My first Visit to 5 gates and 6th window of Bhuj !

How a heritage walk through Bhuj opened my eyes after six months.

When Jay from Team #bhujbolechhe and I went on a heritage walk on Saturday, I was surprised to see that with every stop we took and with every explanation that Jay gave me, I became more aware of what I had missed all the time.

In August 2016 I left my home country Germany and came to Bhuj. Now six months have passed and still there hasn’t been a single day where Bhuj and its people didn’t teach me anything. I keep learning so many new things, that sometimes it is hard to keep track of all of them.

But the heritage walk on Saturday taught me a lesson that was really important and that I can take with me wherever I go. It made me reflect upon the time that has passed. And the way I spent it.

Jay took me to see the five gates that were once connected by the city wall and that everyone who wanted to enter Bhuj had to pass.  They all look different, but they share the same story. Once of big importance, they still form the picture of Bhuj today, but in a silent, unnoticed way.

How many times did I walk by the first gate, saw it from the corner of my eye and did not even stop for a second to take a closer look? I was so caught up with getting used to living on my own for the first time, that I rushed from the market to some store thinking only about where to go next to get food and household utensils. Bhuj and its history were there all the time waiting to be noticed. And I did not see.

But now I know that the first is the main gate, the second leads to a really good viewpoint for the Harmirsar, the third stands opposite another ancient but as forgotten building, the fourth has impressive cannons in front of it and fifth is now used as some sort of office.

Oh and then of course, there is the Chharti Bari, the so called sixth window, which is now no longer visible but has a whole area called after it. When the gates were closed, this “window” was the only way to Bhuj and visitors had to crawl through it. I don’t know if I would have ever noticed all of them. I had seen the first gate many times for example, but the second which is so close by, I never noticed.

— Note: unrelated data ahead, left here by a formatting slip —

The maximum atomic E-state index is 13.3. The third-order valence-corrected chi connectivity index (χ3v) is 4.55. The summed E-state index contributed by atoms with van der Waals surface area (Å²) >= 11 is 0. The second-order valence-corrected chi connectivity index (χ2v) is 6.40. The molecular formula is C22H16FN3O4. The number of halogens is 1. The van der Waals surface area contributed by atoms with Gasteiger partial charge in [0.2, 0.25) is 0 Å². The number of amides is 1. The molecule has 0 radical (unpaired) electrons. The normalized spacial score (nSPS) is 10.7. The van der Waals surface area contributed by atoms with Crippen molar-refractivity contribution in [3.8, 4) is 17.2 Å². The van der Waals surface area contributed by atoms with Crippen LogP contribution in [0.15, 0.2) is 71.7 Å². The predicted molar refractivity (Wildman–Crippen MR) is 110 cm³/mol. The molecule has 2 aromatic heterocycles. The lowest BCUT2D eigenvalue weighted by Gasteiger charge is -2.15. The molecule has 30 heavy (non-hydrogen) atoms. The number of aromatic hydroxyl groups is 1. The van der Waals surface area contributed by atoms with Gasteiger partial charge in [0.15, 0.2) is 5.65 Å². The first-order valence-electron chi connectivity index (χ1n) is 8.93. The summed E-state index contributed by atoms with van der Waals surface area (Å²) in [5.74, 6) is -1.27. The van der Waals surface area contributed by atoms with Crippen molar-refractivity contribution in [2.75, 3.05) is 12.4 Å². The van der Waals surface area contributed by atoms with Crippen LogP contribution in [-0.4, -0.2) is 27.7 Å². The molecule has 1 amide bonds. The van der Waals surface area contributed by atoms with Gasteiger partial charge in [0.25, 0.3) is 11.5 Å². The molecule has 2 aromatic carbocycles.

But now that somebody else showed it to me, I will never walk by it without noticing it and maybe paying the place behind it a visit. From that place you can see the Hamirsar Lake, the birds that swim on the water, the women that wash their clothes and the Rajendra park. Shadowy and calm, this place gives you an opportunity to escape the rush of the city for a while. And if you look closely, you will see an elephant on the wall surrounding you. This elephant is not just a small statue. It marks the point where the Hamirsar overflows. If the water level of the lake rises as high as to touch the elephant’s feet, then the Hamirsar overflows on the opposite side.

These small things you cannot guess from just looking around. You need someone to tell you about them. But if you hear them once you will never forget them and you will notice Bhuj opening up to you and maybe showing you a side of it that you would have never expected.

So, remember to keep your eyes open at all times. Look at what is around you and don’t just hurry from one place to the other without noticing where you are. And if you see something that interests you, then take time to learn more about it. Because that knowledge will accompany you on your every way and a makes you feel more connected to beautiful Bhuj.

Look out for the traces of the past. Silent. But still there.

Cora Samusch's picture